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Uruguay studying N.B. practices

June 16th, 2004

NB Telegraph-Journal | General Business
As published on page C12 on June 16, 2004
BY JENNIFER MALO
Telegraph-Journal

A small country sandwiched between Brazil and Argentina is looking to New Brunswick for ideas on forestry management.

Uruguay's ambassador to Canada, Alvaro Marcelo Moerzinger, left Ottawa for his first trip to New Brunswick this week. His first stop on Tuesday was at Remsoft Inc.'s office in Fredericton. The forestry-management software developer is looking to South America for potential clients, and Uruguay is searching for techniques to manage its fledgling forestry sector.

"We had an official plan started in the '80s, trying to increase our land for forestry, and we were very successful," Mr. Moerzinger said. "Now we are in the state to export the products to the world so we need some technology to do that, and we need some education."

The ambassador was impressed by what he saw of New Brunswick, parts of which reminded him of home. Mr. Moerzinger hinted that a Uruguayan office in the province could become a reality.

"We are looking to open an office in New Brunswick, in Fredericton or Saint John," he said. "Someone to take care of our interests here. I think New Brunswick is a good place to know more about how to manage forestry."

In May, a delegation from Remsoft visited South America to test the waters. Andrea Feunekes, president of Remsoft Inc., said the firm is a few years away from deciding to sell software to South American countries such as Uruguay

"Uruguay is interesting to us to explore further," she said. "Uruguay is a country that is quite open for business. It has a lot of similarities to Canada, so it is an interesting place to us."

Besides Uruguay, which is a relatively small market, Chile has a well-established forestry industry and Brazil is on the way, Ms. Feunekes said. The demand for wood is going to increase, said Ms. Feunekes, and trees grow very fast in that region of the world.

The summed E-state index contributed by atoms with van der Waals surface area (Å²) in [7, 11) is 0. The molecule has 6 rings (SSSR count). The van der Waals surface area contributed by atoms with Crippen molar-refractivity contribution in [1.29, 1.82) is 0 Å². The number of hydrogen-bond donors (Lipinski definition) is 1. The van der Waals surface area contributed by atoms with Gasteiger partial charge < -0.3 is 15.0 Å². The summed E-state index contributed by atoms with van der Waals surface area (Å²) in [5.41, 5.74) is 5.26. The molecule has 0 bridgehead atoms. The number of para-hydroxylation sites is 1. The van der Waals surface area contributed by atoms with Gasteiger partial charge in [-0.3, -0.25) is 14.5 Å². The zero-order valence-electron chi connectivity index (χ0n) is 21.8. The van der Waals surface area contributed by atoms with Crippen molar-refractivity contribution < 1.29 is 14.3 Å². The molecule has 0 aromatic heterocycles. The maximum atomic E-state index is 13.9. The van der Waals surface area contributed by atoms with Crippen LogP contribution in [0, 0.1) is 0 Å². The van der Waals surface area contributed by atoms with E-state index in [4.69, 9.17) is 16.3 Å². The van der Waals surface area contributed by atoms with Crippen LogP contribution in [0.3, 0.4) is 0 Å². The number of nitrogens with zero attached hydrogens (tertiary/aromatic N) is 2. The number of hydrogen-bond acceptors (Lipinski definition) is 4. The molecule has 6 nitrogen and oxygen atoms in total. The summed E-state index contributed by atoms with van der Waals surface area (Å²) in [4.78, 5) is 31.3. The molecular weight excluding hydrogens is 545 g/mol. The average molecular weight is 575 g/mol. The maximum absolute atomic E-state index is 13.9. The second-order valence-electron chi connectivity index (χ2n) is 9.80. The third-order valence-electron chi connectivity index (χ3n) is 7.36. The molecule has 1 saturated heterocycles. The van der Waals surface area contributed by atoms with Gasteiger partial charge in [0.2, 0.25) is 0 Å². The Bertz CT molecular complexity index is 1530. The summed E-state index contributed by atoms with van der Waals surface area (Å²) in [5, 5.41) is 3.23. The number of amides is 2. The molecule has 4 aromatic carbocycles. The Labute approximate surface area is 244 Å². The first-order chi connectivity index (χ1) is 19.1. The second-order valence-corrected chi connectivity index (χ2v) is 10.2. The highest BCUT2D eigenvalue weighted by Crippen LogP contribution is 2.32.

"The forestry they do there is well-suited to our products, so that is why we are kind of looking at it," she said. But before making a decision to market software in South America, Ms. Feunekes said Remsoft needs to learn more about the business climate and figure out how to overcome the language barrier.

Uruguay, which is about 100,000 square kilometres bigger than New Brunswick, has a population of 3.4 million people. Three-quarters of the country is covered by grassland, but 3.6 million hectares have been designated as suitable for forestry. The biggest resources in Uruguay remain arable land, minor minerals, hydroelectric power and fisheries.

After Mr. Moerzinger's meeting at Remsoft, he was scheduled to meet with Lieutenant-Governor Herménégilde Chiasson, Minister of Intergovernmental and International Affairs Percy Mockler, and Premier Bernard Lord, among others. Mr. Moerzinger was also introduced in the legislature on Tuesday.


Media Contact: Moira Finn Manager, Communications & Publications
Tel.: +1 506 450-1511

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